The Media Institute joined a growing throng of commenters asking the Supreme Court to rethink the "uniquely pervasive" and "uniquely accessible to kids" rationales for indecency enforcement.
The media-backed First Amendment think tank and its new partner, the Thomas Jefferson Center for Protection of Free Expression, jointly filed an amicus brief in the Supreme Court Friday in the Fox profanity-case appeal.
"There seems little doubt," they argued, "that time and technology have undermined whatever logical support the Pacifica ruling might have merited three decades ago … Moreover, the always tenuous assumption that licensed broadcasters were uniquely capable of inflicting harm on unwary young listeners and viewers has long since been undermined if not wholly repudiated."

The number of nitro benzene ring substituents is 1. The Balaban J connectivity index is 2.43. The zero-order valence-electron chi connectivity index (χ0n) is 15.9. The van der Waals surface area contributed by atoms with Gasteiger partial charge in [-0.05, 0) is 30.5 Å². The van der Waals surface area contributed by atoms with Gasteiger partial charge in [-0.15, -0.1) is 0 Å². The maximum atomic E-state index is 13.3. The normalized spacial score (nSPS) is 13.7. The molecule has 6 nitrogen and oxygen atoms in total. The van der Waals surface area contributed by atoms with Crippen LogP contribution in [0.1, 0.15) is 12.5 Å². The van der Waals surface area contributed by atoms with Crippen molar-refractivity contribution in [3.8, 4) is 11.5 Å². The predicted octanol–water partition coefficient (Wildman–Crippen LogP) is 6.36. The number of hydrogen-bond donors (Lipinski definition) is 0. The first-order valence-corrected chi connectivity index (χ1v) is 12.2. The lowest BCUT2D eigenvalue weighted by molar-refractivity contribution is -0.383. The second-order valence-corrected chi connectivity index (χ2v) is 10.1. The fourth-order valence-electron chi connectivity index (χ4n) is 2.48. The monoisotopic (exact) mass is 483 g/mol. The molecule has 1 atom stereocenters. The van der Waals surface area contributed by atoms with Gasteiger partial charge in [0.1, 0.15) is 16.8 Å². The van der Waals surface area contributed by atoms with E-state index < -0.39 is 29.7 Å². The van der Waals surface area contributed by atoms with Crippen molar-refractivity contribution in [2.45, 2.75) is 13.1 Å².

Pacifica was the case in which the Supreme Court upheld the FCC's indecency finding over a radio broadcast of George Carlin's "Filthy Words" monologue on the grounds that broadcasting was uniquely pervasive and uniquely accessible to children.
ABC, CBS, Fox, NBC and a host of former FCC officials all called on the court to get the FCC out of the indecency-enforcement businesses.
The Supreme Court elected to hear oral arguments on Election Day, Nov. 4, in the FCC's challenge to a lower-court ruling that its indecency finding against Fox's Billboard Awards broadcast was arbitrary and capricious.
The court could decide by the end of the year, but a decision will more likely not come until the first quarter of 2009.
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